Years ago, one of my college friends—who remains among the best judges of character I know—gave me as a gift a book by Judith Martin, otherwise known as Miss Manners. I said, “Miss Manners, huh? Is this a hint?” And she said, “Yes.”
My friend has assured me that my social skills have improved over the past 20 years, but, more than that, the value of the book is that Judith Martin—who is an elegant, witty writer—explains the reason why we should care about manners. We might think that manners are about things like what to do with all the extra forks at a fancy restaurant, but Miss Manners reminds her readers that the fundamental purpose behind all manners is to facilitate harmonious relationships with other people. It doesn’t matter how fancy you are; if you make your guests or your hosts or your friends or your acquaintances feel uncomfortable, then you’re being rude.
The best definition of justice is “right relationship.” Manners are not the only thing that goes into right relationships, but they are one way of making interpersonal justice a little smoother. Fundamentally, having good manners means being considerate of other people.
Not long ago, at dinner in my community in Rome, which houses Jesuits from maybe 30 different countries, one of my brothers from Columbia was talking with one of my brothers from Poland about the different things people eat around the world, and he mentioned hearing that in parts of Asia people eat dog meat. And another of my brothers from the Philippines, who is normally very quiet, looked up from his plate and said, “Oh, yes, very good,” and then he went on with his meal.
There is no more diverse an organization in the world than the Catholic Church. Not only do Catholics come from different countries and races and language groups, but the Church includes saints of different historical periods, the great cloud of witnesses mentioned by the letter to the Hebrews last week. The martyrs of first century Rome, of seventeenth century Japan, of 20th century Spain and Mexico, and, in our still-young century, of Turkey, Pakistan, Kenya, Nigeria, France and elsewhere could not have been more different culturally or socially, yet they all shared a belief in Catholicism so strong they were willing to die for it. People have indeed come, as the Lord says, from the east and from the west, from the north and from the south to the table in the kingdom of God, around which we gather this morning.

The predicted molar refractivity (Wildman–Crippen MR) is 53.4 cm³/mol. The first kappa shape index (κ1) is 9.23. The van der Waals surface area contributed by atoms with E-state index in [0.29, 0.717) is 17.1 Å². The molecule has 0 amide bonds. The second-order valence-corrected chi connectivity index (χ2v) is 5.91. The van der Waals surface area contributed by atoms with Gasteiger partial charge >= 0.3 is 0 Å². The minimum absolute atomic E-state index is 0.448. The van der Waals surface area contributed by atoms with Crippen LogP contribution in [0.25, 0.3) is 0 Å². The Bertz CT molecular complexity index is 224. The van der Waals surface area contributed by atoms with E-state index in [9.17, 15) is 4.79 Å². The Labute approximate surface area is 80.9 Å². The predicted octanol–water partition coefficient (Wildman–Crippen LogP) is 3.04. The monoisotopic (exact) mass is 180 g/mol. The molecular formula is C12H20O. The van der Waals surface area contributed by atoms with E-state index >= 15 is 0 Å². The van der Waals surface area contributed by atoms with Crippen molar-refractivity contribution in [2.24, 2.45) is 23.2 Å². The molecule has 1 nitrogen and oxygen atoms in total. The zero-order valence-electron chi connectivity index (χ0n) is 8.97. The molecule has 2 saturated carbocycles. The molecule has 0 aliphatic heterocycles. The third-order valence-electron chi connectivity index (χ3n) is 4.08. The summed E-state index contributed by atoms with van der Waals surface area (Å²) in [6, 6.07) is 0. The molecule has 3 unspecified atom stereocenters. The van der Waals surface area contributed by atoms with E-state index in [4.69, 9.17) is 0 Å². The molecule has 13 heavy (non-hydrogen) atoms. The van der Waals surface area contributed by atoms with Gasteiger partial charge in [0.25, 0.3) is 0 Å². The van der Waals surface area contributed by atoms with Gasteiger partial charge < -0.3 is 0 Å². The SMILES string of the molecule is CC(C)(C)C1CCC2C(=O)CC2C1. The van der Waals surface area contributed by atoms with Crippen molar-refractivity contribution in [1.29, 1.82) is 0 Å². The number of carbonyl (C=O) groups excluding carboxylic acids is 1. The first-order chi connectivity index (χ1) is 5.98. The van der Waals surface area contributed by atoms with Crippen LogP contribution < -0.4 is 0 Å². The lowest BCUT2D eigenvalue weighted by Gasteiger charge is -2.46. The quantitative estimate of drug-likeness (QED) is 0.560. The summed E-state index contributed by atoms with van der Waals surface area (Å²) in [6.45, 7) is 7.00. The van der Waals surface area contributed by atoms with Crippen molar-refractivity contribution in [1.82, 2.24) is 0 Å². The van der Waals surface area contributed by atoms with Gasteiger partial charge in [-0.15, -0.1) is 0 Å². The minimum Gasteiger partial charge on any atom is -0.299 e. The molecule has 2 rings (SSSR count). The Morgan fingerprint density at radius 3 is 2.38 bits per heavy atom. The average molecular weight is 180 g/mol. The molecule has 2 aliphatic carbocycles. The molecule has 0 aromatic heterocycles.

Homily for the Solemnity of the Assumption of the Blessed Virgin Mary
If you are looking for an appropriate way to observe today’s Solemnity of the Assumption of the Blessed Virgin Mary, may I suggest weight-lifting.
Today’s feast is a celebration of strength. The strength we celebrate today is more than that shown by Olympic weightlifters—though it includes a little of that—more than the moral strength of a figure like Rosa Parks—though it includes that too—more than the geo-political strength projected by a squadron of B-21 bombers—though that’s not absent either. Add to all of these the strength of a cosmic force—like the gravity of the sun or the moon tugging at the tides—and you get an idea of the strength we’re dealing with.
Politicians frequently claim to be uniters, not dividers. If you wanted proof, therefore, that Jesus was not a politician, look no further than today’s Gospel: “Do you think that I have come to establish peace on the earth? No, I tell you, but rather division.”
Political promises of unity, of course, come cheaply; sometimes they simply mean, “If you disagree with me, I’ll accuse you of being a divider.” In today’s Gospel reading, however, Jesus makes a move never recommended by any political consultant: he preemptively accuses himself of bringing division. Other than the desire to put centuries of future homilists in a very awkward position, why would Jesus do this?
Homily for the seventeenth Sunday of Ordinary Time (C)
Today’s three readings can be read as something like before and after photos. Not, however, photos advertising a particular diet, plastic surgery, or hair cream. The middle reading, St. Paul’s letter to the Colossians, mentions one of my favorite subjects, baptism. The first reading and the Gospel give us the before and after of baptism.